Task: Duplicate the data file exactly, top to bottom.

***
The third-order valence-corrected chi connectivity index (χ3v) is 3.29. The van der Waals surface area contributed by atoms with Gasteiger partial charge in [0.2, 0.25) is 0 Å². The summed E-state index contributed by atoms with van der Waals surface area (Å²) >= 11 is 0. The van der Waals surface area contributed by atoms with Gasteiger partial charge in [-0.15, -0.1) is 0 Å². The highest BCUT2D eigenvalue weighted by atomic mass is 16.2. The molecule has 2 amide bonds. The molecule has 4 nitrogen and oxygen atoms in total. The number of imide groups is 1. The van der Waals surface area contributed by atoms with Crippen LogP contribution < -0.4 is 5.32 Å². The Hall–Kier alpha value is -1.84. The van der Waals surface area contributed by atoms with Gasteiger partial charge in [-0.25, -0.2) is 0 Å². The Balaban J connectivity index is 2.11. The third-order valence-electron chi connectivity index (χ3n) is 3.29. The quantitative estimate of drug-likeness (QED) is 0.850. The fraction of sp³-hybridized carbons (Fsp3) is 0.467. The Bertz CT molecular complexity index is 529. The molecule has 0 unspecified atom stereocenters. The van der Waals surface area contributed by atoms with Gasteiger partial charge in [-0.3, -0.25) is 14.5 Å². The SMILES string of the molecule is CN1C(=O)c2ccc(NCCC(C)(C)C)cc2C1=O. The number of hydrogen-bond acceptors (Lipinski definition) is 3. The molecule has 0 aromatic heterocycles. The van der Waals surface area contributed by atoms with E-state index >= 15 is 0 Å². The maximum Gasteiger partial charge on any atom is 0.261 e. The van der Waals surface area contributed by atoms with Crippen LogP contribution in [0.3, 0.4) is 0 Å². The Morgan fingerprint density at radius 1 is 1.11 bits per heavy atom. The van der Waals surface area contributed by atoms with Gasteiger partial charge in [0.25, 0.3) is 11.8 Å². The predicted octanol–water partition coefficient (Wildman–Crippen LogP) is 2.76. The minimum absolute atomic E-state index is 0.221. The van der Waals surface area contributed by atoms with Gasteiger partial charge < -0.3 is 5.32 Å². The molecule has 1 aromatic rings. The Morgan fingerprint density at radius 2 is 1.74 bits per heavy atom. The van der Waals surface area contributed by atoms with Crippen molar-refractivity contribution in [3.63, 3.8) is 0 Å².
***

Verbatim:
The third-order valence-corrected chi connectivity index (χ3v) is 3.29. The van der Waals surface area contributed by atoms with Gasteiger partial charge in [0.2, 0.25) is 0 Å². The summed E-state index contributed by atoms with van der Waals surface area (Å²) >= 11 is 0. The van der Waals surface area contributed by atoms with Gasteiger partial charge in [-0.15, -0.1) is 0 Å². The highest BCUT2D eigenvalue weighted by atomic mass is 16.2. The molecule has 2 amide bonds. The molecule has 4 nitrogen and oxygen atoms in total. The number of imide groups is 1. The van der Waals surface area contributed by atoms with Crippen LogP contribution < -0.4 is 5.32 Å². The Hall–Kier alpha value is -1.84. The van der Waals surface area contributed by atoms with Gasteiger partial charge in [-0.25, -0.2) is 0 Å². The Balaban J connectivity index is 2.11. The third-order valence-electron chi connectivity index (χ3n) is 3.29. The quantitative estimate of drug-likeness (QED) is 0.850. The fraction of sp³-hybridized carbons (Fsp3) is 0.467. The Bertz CT molecular complexity index is 529. The molecule has 0 unspecified atom stereocenters. The van der Waals surface area contributed by atoms with Gasteiger partial charge in [-0.3, -0.25) is 14.5 Å². The SMILES string of the molecule is CN1C(=O)c2ccc(NCCC(C)(C)C)cc2C1=O. The number of hydrogen-bond acceptors (Lipinski definition) is 3. The molecule has 0 aromatic heterocycles. The van der Waals surface area contributed by atoms with E-state index >= 15 is 0 Å². The maximum Gasteiger partial charge on any atom is 0.261 e. The van der Waals surface area contributed by atoms with Crippen LogP contribution in [0.3, 0.4) is 0 Å². The Morgan fingerprint density at radius 1 is 1.11 bits per heavy atom. The van der Waals surface area contributed by atoms with Gasteiger partial charge in [0.25, 0.3) is 11.8 Å². The predicted octanol–water partition coefficient (Wildman–Crippen LogP) is 2.76. The minimum absolute atomic E-state index is 0.221. The van der Waals surface area contributed by atoms with Gasteiger partial charge < -0.3 is 5.32 Å². The molecule has 1 aromatic rings. The Morgan fingerprint density at radius 2 is 1.74 bits per heavy atom. The van der Waals surface area contributed by atoms with Crippen molar-refractivity contribution in [3.63, 3.8) is 0 Å².